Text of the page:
Since co-founding the online news portal Digital Media Wire nearly fourteen years ago, CEO and publisher Ned Sherman has staged a wide spectrum of events under the corporate banner exploring the digital futures of different mediums — television, film, music, games, etc.
But the inaugural Digital Entertainment World conference, to be held at the Hyatt Regency Century Plaza Feb. 18 to 20, will be the first time he has gathered players and pundits from all corners of those industries, along with reps from the publishing world, to comprehensively explore what in the good old days of new media used to be called “synergy.”
StreamDaily: These days, it seems like there’s another media conference every other weekend. What makes Digital Entertainment World stand out?
Ned Sherman: We’re focusing on the monetization of digital content across games and music and video and magazines and books, and then breaking that theme down into subsets and looking at the technology and content partnerships that are contributing to better consumer engagement, and then all the various models that are being experimented with today to monetize, whether it’s paid models, advertising models or premium models. We’re drawing some interesting lessons and parallels. For example, the video industry can learn from the music industry and the magazine publishing industry can learn from the book industry, etc.
StreamDaily: Are there any lessons online content producers might be learning from say, people in the gaming biz?
Sherman: I think that there’s a lot of interest from big media companies in looking at how well the gaming industry understands and engages with the consumer with their content. One interesting example is Machinima, which is essentially a video portal with gamer-centric content. I think the way they’ve targeted and stayed engaged with consumers and consistently served up appealing content to their demographic is really an interesting lesson for big media to look at.
StreamDaily: The DEW website says the event will have more than 300 speakers, from movie studio execs and talent agents to game developers and venture capitalists.
Sherman: It’s for more senior-level executives than a lot of shows out there. I don’t want anyone to take this the wrong way, but at a lot of shows there are often a lot of out-of-work people and sales people running around. Our focus has been on bringing company founders and C-level executives and giving them a forum where they can meet and spend three days sharing experiences and hopefully meet new partners and growing relationships out of the event.
StreamDaily: How do you see DEW evolving?
Sherman: We have a five-year business plan for the events. We’re anticipating significantly growing in future years and [taking it] to Asia and then perhaps to Europe. The research component is also very significant. We are going to be rolling out some [reports] at the event and then continuing to do that as we go from year one to year two, so we continue the dialog.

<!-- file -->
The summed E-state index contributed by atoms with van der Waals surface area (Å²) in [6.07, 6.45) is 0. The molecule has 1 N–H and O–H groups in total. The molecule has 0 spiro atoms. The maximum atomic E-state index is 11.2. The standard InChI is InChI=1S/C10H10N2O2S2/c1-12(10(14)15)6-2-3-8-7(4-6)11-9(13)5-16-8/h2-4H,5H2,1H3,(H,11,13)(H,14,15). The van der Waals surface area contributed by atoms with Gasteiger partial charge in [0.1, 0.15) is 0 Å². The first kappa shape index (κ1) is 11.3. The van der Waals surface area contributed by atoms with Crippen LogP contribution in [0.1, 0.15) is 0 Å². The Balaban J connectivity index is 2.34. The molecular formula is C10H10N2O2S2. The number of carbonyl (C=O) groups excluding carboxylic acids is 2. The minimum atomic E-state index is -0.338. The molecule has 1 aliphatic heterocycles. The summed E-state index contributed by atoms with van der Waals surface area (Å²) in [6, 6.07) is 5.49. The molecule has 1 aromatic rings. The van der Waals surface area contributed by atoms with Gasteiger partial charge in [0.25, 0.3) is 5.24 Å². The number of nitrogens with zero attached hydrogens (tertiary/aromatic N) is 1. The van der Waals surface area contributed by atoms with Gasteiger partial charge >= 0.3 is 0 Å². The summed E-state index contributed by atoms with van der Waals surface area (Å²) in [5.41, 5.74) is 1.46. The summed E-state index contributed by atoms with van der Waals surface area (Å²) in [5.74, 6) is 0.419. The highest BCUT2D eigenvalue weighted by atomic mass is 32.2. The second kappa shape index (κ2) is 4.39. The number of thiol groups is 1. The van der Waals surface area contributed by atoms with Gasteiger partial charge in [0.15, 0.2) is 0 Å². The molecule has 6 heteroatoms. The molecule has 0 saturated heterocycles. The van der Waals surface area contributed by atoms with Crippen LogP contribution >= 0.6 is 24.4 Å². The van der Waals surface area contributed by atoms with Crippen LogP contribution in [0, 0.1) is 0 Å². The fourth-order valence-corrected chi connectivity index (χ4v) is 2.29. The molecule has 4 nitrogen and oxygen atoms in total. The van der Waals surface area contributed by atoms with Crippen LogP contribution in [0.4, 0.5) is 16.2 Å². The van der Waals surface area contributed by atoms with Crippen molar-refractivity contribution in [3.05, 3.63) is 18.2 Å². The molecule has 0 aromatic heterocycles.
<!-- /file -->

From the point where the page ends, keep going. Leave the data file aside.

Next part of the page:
StreamDaily: Can you give us a hint as to what the reports are about?
Sherman: There’s one report that sheds some really interesting light on what’s going on in the digital piracy arena and how that’s impacting licensed services. There will be a session at the show at the show and the authors of the report will be there, as well as executives from some of the major studios talking about what it really means. We’re also looking at releasing [reports] about digital music, mobile technology and digital game development. We have several research firms that are involved in the event – NPD, Interpret and IDC. We’ve discussed what they have in terms of new research, and those are the topics that came up.
StreamDaily: The biggest mystery is still the basics of monetization. A lot of the most talked about players in the digital space are companies that may have sold for big money or had gargantuan public offerings but never turned a profit.
Sherman: It was Jeff Zucker from NBC (now president of CNN), who talked about how analog dollars become digital pennies or digital dimes. There’s still a lot of truth to that. But in Price/Waterhouse’s most recent Entertainment & Media Outlook Report, it was estimated that by 2017 we’re going to see about $700 billion of growth in the media entertainment business, and about $500 billion of that is going to come from digital. So the expectation and the opportunity over the next three to four years in digital is just massive.